Sunday, May 18, 2008
Fender Telecaster - Inca Silver
I used to be in a band called angel.house...see how tricky we were with the "dot" between the two words, absolutely insuring that no promoter would ever spell it correctly? We rented a rehearsal space at one of those big rehearsal complexes and in the lobby area there was a small guitar shop. How convenient! The guy always had some really cool stuff for sale and rumor had it that his partner in the shop was the guitar tech for Stone Temple Pilots. This seemed to be true because they used to rehearse at this complex back before they hit the big time.
One evening I was hanging out and wandered into the store. He had just put a 1966 (more on that later) Inca Silver Telecaster on the wall. I don't remember how much it was at the time...maybe $800 or $900, but it seemed like a really decent deal for a a custom color Tele, just one year into the whole CBS thing. I ended up buying the guitar and really loved it. It was my main guitar for a few years and it sounded fantastic.
Unfortunately, it was a casualty to my inability to keep my finances straight at the time and I had to sell it and downgrade Teles. I took it into a local shop to see what the guy would give me for it. If you are old enough to remember life before eBay and Craig's List, this was a painful process. Inevitably the shop owner would give you some super lame, lowball price for your guitar and you'd cry about it and possibly call him names. He'd say, "Well, you can always put an ad in the Pennysaver and try to sell it there." Then you'd realize that he was right...you were screwed and you'd take his crap offer and slink out of the store.
Well, that's exactly what happened to me except that it gets worse.
Being that the guitar was actually a decent year and color and all that, he was pretty interested. He made his lowball offer, I cried, he made me an offer that included another guitar from him and some cash, and we said "deal." Then he said he'd better crack it open and double check the neck dates and confirm he was getting what I said it was. That's when we discovered that it wasn't a 1966 at all. It was a 1968 neck with a later body that wasn't an original paint job. Fortunately for me, the neck alone was still worth what I had paid for it a few years prior and I sheepishly walked out of the store with my new, lesser guitar and not nearly as much money as I was thinking I would have.
Final note to the story: A few years down the road, we found out that the guy who sold me the guitar originally had been caught in some sort of sting operation. He had been taking in people's guitars at another location for repairs and then fixing them and selling them at the rehearsal place under a different name. Rat bastard.
5-19-08 Update to the final note: I received this note from a reader from San Diego who knew of the guitar store in question. Here's what he adds:
I was reading your latest blog about the silver Tele today. That guy that had the shop down at Soundtrax [rehearsal studio] was in fact a guitar tech for Dean DeLeo. His name was Eric and he was a pretty flaky-sketchy guy and seemed to really like drugs; he blew his nose a lot. Nobody seemed to know his real last name but he went by Eric Christian. He always had old amps and cabinets and I remember a few guitars lying around, but not many. I had heard that Dean was part owner of the shop and its contents. However, I never had a problem with him and over the years he repaired my stuff several times; guitars, amp, pedals. He would even add mods to my wah pedals, all for really discounted prices and sometimes for free. One time I needed my Small Stone fixed and Dean, who happened to be there, offered to bring in some of his Small Stone pedals for parts. I thought that was pretty cool, a millionaire rock-star offering me parts if I needed them. He was a pretty down-to-earth guy. But I digress…. After Soundtrax closed down, Eric moved over to Jeff’s Guitars on Convoy, but that didn’t last too long. I don’t know what happened, but Jeff didn’t speak very highly of him after that.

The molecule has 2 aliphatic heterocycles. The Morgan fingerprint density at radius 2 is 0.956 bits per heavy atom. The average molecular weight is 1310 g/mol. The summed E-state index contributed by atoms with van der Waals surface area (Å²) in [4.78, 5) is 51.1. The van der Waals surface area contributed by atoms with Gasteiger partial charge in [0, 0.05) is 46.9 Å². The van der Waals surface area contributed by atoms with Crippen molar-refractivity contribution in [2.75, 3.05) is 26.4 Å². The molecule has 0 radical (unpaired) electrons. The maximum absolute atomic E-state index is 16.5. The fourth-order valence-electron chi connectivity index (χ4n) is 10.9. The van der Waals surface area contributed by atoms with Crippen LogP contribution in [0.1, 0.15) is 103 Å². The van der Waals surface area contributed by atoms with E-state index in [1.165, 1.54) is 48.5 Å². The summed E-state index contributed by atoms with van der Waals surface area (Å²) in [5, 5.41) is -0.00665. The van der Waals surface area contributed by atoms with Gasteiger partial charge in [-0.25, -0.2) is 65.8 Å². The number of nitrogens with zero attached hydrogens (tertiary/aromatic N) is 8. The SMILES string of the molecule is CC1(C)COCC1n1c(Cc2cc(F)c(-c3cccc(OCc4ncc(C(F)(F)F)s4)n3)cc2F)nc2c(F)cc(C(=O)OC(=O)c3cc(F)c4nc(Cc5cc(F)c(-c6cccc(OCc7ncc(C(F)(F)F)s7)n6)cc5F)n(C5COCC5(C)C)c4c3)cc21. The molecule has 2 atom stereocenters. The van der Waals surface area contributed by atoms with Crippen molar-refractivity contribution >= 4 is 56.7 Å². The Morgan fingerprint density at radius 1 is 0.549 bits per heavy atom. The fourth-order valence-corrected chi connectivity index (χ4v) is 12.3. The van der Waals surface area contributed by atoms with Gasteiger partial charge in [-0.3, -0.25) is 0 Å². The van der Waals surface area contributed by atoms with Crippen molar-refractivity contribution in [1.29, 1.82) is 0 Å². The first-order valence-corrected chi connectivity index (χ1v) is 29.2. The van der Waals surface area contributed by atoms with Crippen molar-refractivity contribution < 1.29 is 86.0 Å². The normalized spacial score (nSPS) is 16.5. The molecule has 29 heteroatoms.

I think a few months after that is when he opened up his own place on Adam’s Ave. It might have been called Adams Ave. Guitars? His prices went up, he was never around or was hard to get a hold of, and had weird people hanging out. There was just something different about him. He seemed more sketchy than usual; drugs probably. Sometimes you would go down and the place would just be closed for no reason. I took my guitar there once to be fixed and after that I stopped going. I didn’t like the vibe in there. I went by there a few years ago and saw that he had closed up. I’m guessing that’s because of that sting you mentioned.
Also: again I seem to have misplaced a few of my old guitar photos, so the photos of this guitar are not my actual old guitar, though it's pretty much the spittin' image of mine.
AWESOME UPDATE: I finally found a photo of this actual guitar. Here is a photo of my friend and Northern California legend Greg E. Noll playing the guitar. It's the only shot I can find. Man, it brings back memories.